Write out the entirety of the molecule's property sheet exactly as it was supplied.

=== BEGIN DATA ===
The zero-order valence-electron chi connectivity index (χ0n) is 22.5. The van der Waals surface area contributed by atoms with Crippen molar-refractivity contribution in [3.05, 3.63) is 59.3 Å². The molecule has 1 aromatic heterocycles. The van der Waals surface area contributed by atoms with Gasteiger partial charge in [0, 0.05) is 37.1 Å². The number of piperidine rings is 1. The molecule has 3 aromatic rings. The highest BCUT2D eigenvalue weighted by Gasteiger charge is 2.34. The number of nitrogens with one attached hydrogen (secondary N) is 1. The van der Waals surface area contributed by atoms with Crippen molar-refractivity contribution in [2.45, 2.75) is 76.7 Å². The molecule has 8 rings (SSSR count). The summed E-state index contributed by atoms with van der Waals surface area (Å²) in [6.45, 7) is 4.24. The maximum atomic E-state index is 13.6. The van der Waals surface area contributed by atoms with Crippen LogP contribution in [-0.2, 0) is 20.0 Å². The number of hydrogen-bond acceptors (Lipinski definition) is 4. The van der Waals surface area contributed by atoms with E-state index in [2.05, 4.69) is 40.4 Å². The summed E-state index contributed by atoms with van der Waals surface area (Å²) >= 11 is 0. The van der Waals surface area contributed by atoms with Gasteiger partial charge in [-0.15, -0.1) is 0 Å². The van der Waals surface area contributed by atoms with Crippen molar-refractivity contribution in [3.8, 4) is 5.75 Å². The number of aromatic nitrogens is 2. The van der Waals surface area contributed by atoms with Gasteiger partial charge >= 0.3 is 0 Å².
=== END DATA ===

The zero-order valence-electron chi connectivity index (χ0n) is 22.5. The van der Waals surface area contributed by atoms with Crippen molar-refractivity contribution in [3.05, 3.63) is 59.3 Å². The molecule has 1 aromatic heterocycles. The van der Waals surface area contributed by atoms with Gasteiger partial charge in [0, 0.05) is 37.1 Å². The number of piperidine rings is 1. The molecule has 3 aromatic rings. The highest BCUT2D eigenvalue weighted by Gasteiger charge is 2.34. The number of nitrogens with one attached hydrogen (secondary N) is 1. The van der Waals surface area contributed by atoms with Crippen molar-refractivity contribution in [2.45, 2.75) is 76.7 Å². The molecule has 8 rings (SSSR count). The summed E-state index contributed by atoms with van der Waals surface area (Å²) in [6.45, 7) is 4.24. The maximum atomic E-state index is 13.6. The van der Waals surface area contributed by atoms with Crippen LogP contribution in [-0.2, 0) is 20.0 Å². The number of hydrogen-bond acceptors (Lipinski definition) is 4. The van der Waals surface area contributed by atoms with E-state index in [2.05, 4.69) is 40.4 Å². The summed E-state index contributed by atoms with van der Waals surface area (Å²) >= 11 is 0. The van der Waals surface area contributed by atoms with Gasteiger partial charge in [-0.15, -0.1) is 0 Å². The van der Waals surface area contributed by atoms with Crippen molar-refractivity contribution in [3.8, 4) is 5.75 Å². The number of aromatic nitrogens is 2. The van der Waals surface area contributed by atoms with Gasteiger partial charge >= 0.3 is 0 Å².